The Occupational Safety and Health Act (OSH Act) was passed in 1970 to assure safe and healthy workplaces for employees. The Act established the Occupational Safety and Health Administration (OSHA), an agency within the US Department of Labor. OSHA enforces the OSH Act by requiring employers to conform to regulations that specify safe and healthy conditions. An employee has the right to notify OSHA of a violation of an OSHA regulation, that is, to be a whistleblower. OSHA enforces the OSH Act's Whistleblower Statute along with 20 other whistleblower statutes for various industries, including the one for the Sarbanes-Oxley Act (SOX), which regulates the securities industry. This Legal Insight discusses these whistleblower statutes and employee rights pursuant to them.
The federal Occupational Safety and Health (OSH) Act was passed in 1970 to assure safe workplaces for employees. The Act covers all private-sector places of employment, even for companies with as few as one employee and for places of employment generally considered safe, such as office buildings; it covers all states and US territories. The OSH Act operates by requiring employers to provide places of employment free of dangers. In doing so, the Act confers rights and responsibilities on both employees and employers. This Legal Insight discusses those rights and responsibilities.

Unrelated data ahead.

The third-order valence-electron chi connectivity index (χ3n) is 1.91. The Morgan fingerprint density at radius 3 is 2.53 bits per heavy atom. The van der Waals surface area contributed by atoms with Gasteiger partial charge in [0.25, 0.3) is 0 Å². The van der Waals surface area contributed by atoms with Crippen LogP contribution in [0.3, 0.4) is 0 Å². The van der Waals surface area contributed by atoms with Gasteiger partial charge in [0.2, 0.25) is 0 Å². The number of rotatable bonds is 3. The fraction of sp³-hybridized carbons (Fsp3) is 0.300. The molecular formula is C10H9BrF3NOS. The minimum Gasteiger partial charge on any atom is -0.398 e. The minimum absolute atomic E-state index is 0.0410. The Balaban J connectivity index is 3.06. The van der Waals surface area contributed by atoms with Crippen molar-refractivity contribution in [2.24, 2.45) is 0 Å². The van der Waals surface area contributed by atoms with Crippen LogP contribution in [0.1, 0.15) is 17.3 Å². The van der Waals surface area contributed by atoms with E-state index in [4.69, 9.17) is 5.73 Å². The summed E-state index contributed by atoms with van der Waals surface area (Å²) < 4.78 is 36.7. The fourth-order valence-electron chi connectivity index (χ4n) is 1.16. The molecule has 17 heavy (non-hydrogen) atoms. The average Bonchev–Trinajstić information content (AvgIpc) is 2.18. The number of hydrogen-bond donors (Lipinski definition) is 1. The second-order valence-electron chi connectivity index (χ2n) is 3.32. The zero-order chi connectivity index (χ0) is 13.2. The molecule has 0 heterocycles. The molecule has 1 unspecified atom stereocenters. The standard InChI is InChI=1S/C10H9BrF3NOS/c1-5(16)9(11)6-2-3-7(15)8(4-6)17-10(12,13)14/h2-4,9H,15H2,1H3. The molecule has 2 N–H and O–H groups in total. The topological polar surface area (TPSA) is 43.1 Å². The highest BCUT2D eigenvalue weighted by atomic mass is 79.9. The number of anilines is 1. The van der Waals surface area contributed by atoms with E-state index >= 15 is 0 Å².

The Needlestick Safety and Prevention Act (NSPA) was enacted to codify and strengthen the guidelines set forth in OSHA's Bloodborne Pathogens Standard as it relates to reducing the incidence of accidental needle and other sharp (non-needle) equipment injuries in healthcare and other occupational settings where employees are exposed to blood or other potentially infectious bodily fluids, tissue or cell material. The NSPA imposes three requirements on covered employers. This Legal Insight will explore these requirements at a greater length.
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In depth analysis of employment law relating to workplace risks - health, safety, security.
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